Areva to supply SMR fuel; US’ Vogtle gains permit; China eyes 110 reactors

Nuclear power news you need to know.

Areva to supply SMR fuel assemblies to NuScale 

France's Areva has signed a contract with US developer NuScale to manufacture fuel assemblies for its Small Modular Reactor (SMR) technology.

Areva will supply the initial cores for the reactors as well as subsequent reloads, NuScale said in a statement December 2.

Areva’s HTP advanced pressurized water reactor fuel has been specifically designed for use in the SMRs.

Mechanical and thermal hydraulic testing of these new fuel assemblies is underway as part of NuScale’s design certification application, which is to be submitted to the U.S. Nuclear Regulatory Commission in late 2016.

NuScale is aiming to build its first SMR plant in the US by 2023, and believes it could build its first UK plant by the mid-2020s.

UK backs SMR development

The UK government is to invest at least GBP250 million ($377 million) in nuclear Research and Development in the next five years and will launch in early 2016 a competition to identify the best value Small Modular Reactor (SMR) design.

The funding, announced November 25 in the Autumn Spending Review, is a significant boost to the advanced nuclear industry and comes as global SMR developers move towards cooperation with UK firms and the government to develop the first commercial reactors.

The government funding will create "opportunities for the North’s centers of nuclear excellence in Sheffield City Region, Greater Manchester and Cumbria, as well as the nuclear research base across the UK," the Review said.

The funds will be in addition to the GBP25 million already pledged by the UK government towards a Joint Research and Innovation Centre with China, to be based in the North West of England.

US' Vogtle project completes major permitting

The 2.4 GW Georgia Power-led Vogtle power plant project has been issued the last major permit required for the facility.

The National Pollutant Discharge Elimination System (NPDES), or water discharge, permit was issued by the Georgia Environmental Protection Division, Georgia Power said in a statement November 20.

Plant Vogtle, the project company, is 45.7% owned by Georgia Power, while Oglethorpe Power, MEAG Power and Dalton Utilities hold smaller stakes.

The NPDES permit authorizes the discharge of clean, recirculated water used in power production back into the Savannah River and sets guidelines for monitoring and reporting.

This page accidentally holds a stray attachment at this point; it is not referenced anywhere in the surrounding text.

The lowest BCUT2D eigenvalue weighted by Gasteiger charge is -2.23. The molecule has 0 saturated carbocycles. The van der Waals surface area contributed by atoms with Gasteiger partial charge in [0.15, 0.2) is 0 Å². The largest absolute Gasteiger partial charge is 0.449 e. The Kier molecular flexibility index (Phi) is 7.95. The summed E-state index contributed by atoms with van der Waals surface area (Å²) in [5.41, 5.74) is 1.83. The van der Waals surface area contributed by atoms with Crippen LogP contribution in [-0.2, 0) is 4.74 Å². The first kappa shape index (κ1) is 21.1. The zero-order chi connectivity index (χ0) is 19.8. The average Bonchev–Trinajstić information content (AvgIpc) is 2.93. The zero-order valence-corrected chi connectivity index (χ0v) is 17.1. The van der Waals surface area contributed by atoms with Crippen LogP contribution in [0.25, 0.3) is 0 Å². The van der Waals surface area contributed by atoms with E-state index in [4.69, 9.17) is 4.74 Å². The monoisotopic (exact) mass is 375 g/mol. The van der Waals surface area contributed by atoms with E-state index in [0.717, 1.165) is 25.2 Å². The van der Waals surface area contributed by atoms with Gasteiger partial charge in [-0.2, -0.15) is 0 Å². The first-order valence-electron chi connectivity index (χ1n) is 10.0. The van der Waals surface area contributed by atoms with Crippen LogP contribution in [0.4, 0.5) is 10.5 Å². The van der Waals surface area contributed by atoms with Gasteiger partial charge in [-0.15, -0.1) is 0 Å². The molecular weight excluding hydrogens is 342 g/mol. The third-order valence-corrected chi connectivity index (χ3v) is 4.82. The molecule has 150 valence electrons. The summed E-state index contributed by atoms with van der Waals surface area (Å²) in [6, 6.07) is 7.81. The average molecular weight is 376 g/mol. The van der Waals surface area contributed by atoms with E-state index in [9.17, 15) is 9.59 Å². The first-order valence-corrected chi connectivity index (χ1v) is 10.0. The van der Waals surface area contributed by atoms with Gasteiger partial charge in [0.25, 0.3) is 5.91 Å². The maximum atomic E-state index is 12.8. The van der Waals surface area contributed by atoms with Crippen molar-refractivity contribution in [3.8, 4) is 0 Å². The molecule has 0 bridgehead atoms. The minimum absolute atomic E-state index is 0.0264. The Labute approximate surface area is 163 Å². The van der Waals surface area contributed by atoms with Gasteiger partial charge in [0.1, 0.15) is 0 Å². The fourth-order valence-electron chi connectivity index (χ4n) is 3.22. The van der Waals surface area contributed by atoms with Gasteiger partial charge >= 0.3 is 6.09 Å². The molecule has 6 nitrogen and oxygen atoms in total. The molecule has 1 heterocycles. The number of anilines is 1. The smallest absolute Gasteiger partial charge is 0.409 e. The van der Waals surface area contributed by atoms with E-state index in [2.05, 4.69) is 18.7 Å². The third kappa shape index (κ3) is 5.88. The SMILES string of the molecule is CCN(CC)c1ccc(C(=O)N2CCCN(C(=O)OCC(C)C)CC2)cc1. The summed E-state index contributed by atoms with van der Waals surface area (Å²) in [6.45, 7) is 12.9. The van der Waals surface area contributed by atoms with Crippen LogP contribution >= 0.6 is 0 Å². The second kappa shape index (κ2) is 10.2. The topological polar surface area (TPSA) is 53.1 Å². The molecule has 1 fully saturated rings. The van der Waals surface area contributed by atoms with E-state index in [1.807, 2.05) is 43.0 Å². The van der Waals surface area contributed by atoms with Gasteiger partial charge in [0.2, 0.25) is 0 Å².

The two new 1.2 GW units will use water in a similar way as the existing Vogtle units, using cooling towers to greatly reduce water usage. Start-up of commercial operations is currently scheduled for 2019.

Bruce Power signs offtake contract to fund lifespan extensions

Ontario's Bruce Power has signed an amended long-term agreement with Independent Electricity System Operator (IESO) to secure the entire output from the 6.3 GW Bruce Power nuclear plant complex.

The agreement will fund a multi-year investment in maintenance required to extend the lifespans of six plant units by 30 to 35 years, Bruce Power said in a statement.

From January 1, Bruce Power will receive a single price of $65.73/MWh for all output from the site. This compares to the current price of $64.90/MWh.
The average residential electricity price in Ontario in January-September 2015 was $98.90 MW/h.

"It is estimated the six refurbishments in the agreement will cost $8 billion ($2014), in addition to $5 billion ($2014) in a range of other life-extension activities from 2016-53," the operator said in its statement.

"In the short-term, between 2016 and 2020, the company will be investing approximately $2.3 billion ($2014) as part of this plan. This is incremental to the company’s ongoing financial investments to sustain eight units of operation," the company said.

China targets 110 reactors online by 2030

China is aiming to have 110 operational nuclear reactors by 2030 for a capacity of 88 GW, China Daily newspaper reported December 3.

The figures were given by Power Construction Corp of China and are based on estimates from China's draft 13th Five-Year Plan (2016-20) for the power industry, China Daily said.

"According to the draft plan, China will set aside 500 billion yuan ($78 billion) for setting up nuclear power plants using its homegrown nuclear technologies and add six to eight nuclear reactors every year from 2016 for the next five years," the paper said.

The draft Five-Year Plan will be reviewed during next year's legislative and political advisory sessions, it said.